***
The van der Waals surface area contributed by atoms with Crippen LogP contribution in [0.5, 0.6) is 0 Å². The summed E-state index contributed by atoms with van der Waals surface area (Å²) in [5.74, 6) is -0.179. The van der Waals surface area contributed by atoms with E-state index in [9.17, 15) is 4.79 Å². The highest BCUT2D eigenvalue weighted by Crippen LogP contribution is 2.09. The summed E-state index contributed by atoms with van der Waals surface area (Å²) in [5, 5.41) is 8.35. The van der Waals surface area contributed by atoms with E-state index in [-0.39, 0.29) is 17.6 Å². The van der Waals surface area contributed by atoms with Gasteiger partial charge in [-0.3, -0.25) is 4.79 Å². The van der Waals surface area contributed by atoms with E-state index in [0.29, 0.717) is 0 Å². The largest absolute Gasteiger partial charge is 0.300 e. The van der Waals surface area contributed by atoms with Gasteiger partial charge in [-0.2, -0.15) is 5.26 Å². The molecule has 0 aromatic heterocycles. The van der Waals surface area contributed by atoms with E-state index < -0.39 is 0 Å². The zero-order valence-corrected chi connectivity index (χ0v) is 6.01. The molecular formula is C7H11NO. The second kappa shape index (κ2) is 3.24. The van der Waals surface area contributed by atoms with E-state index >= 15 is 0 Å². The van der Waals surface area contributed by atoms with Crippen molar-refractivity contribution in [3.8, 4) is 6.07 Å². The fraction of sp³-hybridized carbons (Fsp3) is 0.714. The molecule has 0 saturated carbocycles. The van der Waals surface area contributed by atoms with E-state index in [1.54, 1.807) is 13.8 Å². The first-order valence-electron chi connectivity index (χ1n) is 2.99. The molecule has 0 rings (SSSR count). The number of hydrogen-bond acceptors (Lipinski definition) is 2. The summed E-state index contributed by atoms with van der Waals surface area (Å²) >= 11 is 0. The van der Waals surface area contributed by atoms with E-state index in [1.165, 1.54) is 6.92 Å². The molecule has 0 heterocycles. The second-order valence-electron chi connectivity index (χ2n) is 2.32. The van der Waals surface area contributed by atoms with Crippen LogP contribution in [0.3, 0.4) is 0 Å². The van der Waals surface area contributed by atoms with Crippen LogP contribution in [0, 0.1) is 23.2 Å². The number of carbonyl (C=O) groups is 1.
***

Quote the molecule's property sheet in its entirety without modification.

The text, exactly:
The van der Waals surface area contributed by atoms with Crippen LogP contribution in [0.5, 0.6) is 0 Å². The summed E-state index contributed by atoms with van der Waals surface area (Å²) in [5.74, 6) is -0.179. The van der Waals surface area contributed by atoms with E-state index in [9.17, 15) is 4.79 Å². The highest BCUT2D eigenvalue weighted by Crippen LogP contribution is 2.09. The summed E-state index contributed by atoms with van der Waals surface area (Å²) in [5, 5.41) is 8.35. The van der Waals surface area contributed by atoms with E-state index in [-0.39, 0.29) is 17.6 Å². The van der Waals surface area contributed by atoms with Gasteiger partial charge in [-0.3, -0.25) is 4.79 Å². The van der Waals surface area contributed by atoms with E-state index in [0.29, 0.717) is 0 Å². The largest absolute Gasteiger partial charge is 0.300 e. The van der Waals surface area contributed by atoms with Gasteiger partial charge in [-0.2, -0.15) is 5.26 Å². The molecule has 0 aromatic heterocycles. The van der Waals surface area contributed by atoms with E-state index < -0.39 is 0 Å². The zero-order valence-corrected chi connectivity index (χ0v) is 6.01. The molecular formula is C7H11NO. The second kappa shape index (κ2) is 3.24. The van der Waals surface area contributed by atoms with E-state index >= 15 is 0 Å². The van der Waals surface area contributed by atoms with Crippen molar-refractivity contribution in [3.8, 4) is 6.07 Å². The fraction of sp³-hybridized carbons (Fsp3) is 0.714. The molecule has 0 saturated carbocycles. The van der Waals surface area contributed by atoms with E-state index in [1.54, 1.807) is 13.8 Å². The first-order valence-electron chi connectivity index (χ1n) is 2.99. The molecule has 0 rings (SSSR count). The number of hydrogen-bond acceptors (Lipinski definition) is 2. The summed E-state index contributed by atoms with van der Waals surface area (Å²) >= 11 is 0. The van der Waals surface area contributed by atoms with E-state index in [1.165, 1.54) is 6.92 Å². The molecule has 0 heterocycles. The second-order valence-electron chi connectivity index (χ2n) is 2.32. The van der Waals surface area contributed by atoms with Crippen LogP contribution in [0.3, 0.4) is 0 Å². The van der Waals surface area contributed by atoms with Crippen LogP contribution in [0, 0.1) is 23.2 Å². The number of carbonyl (C=O) groups is 1.